On February 24, 2009, as a result
of the suit filed against the U.S. EPA
by public health and environmental groups, the U.S. Court of Appeals for
the D.C. Circuit remanded the National Ambient Air Quality Standards
(NAAQS) for fine particulate matter (PM2.5) to EPA for reconsideration
of the annual level of the standard (which EPA left at 15 micrograms
per cubic meter (µg/m3)) and reconsideration of the secondary
PM2.5 NAAQS. With respect to the annual PM2.5 NAAQS, the court
held that the agency failed to explain adequately why an
annual level of 15 µg/m3 is requisite to protect
the public health, including the health of vulnerable subpopulations,
while providing an adequate margin of safety. 42
U.S.C.§ 7409(b)(1). For the secondary standards, the
court held that EPA unreasonably concluded that the NAAQS
are adequate to protect the public welfare from adverse effects
on visibility. The court denied petitions for review of
the primary daily standard for coarse PM and the petition for
review of EPAs revocation of the primary annual standard
for coarse PM. The Court opinion can be read by clicking
September 21, 2006, EPA announced with regard to primary standards
for fine particles (generally referring to particles less than
or equal to 2.5 micrometers (µm) in diameter, PM-2.5) that
it was revising the level of the 24-hour PM-2.5 standard to 35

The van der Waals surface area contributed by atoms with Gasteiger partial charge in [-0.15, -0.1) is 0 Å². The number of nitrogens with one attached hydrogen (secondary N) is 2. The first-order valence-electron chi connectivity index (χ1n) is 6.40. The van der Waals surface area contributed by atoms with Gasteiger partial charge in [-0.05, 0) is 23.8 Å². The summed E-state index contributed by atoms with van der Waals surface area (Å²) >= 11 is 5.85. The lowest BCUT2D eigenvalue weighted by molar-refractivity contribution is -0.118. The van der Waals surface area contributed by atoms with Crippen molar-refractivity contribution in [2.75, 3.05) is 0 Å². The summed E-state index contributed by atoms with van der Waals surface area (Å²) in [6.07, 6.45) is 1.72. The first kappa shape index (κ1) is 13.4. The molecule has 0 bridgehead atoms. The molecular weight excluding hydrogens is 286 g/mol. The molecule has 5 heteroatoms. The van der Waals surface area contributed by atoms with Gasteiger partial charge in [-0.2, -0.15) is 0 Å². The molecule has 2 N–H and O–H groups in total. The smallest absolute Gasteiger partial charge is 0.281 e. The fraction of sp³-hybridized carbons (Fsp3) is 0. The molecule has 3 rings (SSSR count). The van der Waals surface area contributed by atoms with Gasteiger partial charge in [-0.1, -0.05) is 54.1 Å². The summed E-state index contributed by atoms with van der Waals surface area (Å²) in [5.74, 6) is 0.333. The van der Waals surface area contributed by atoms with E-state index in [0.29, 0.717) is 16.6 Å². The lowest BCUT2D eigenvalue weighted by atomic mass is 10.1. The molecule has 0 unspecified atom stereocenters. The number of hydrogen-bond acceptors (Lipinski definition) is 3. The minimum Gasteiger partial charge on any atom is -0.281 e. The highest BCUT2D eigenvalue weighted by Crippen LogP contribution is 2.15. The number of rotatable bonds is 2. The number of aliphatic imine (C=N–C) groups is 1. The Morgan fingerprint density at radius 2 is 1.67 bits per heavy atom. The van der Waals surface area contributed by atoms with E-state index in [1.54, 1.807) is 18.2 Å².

micrograms per cubic meter (µg/m3) and retaining the level
of the annual PM-2.5 standard at 15 µg/m3. With regard
to primary standards for particles generally less than or equal
to 10 µm in diameter (PM-10), EPA retained the 24-hour
PM-10 and revoked the annual PM-10 standard. With regard to secondary
PM standards, EPA made them identical in all respects to the
primary PM standards, as revised. The issue of reliability of
the epidemiological time-series methodologies continues to be
of concern to the Administrator. The Administrator noted in his
decision that there were many sources of uncertainty and variability
inherent in the inputs to the assessment and that there was a
high degree of uncertainty in the resulting PM-2.5 risk estimates.
Such uncertainties generally related to a lack of clear understanding
of a number of important factors, including, for example, the
shape of concentration-response functions, particularly when,
as here, effect thresholds can neither be discerned nor determined
not to exist; issues related to selection of appropriate statistical
models for the analysis of the epidemiologic data; and the role
of potentially confounding and modifying factors in the concentration-response
relationships. For those interested in the violation areas for
the revised 24-hour PM-2.5 standard, please click here.
The 24-hour PM-2.5 compliance deadlines
are as follows:
10/17/06: PM NAAQS final rule published
in Federal Register.
12/18/06: Effective date of the final PM NAAQS rule.
12/18/07: Based on air monitoring data collected in 2004-2006,
States submit recommendations to EPA as to whether or not
local communities are complying with the PM NAAQS.
10/8/2009: EPA makes final PM compliance designations.
11/2009: Effective date for EPAs PM compliance designations.
11/2012: Deadline for States to submit PM State Implementation
11/2014: Attainment date.
11/2019: Attainment date with extensions.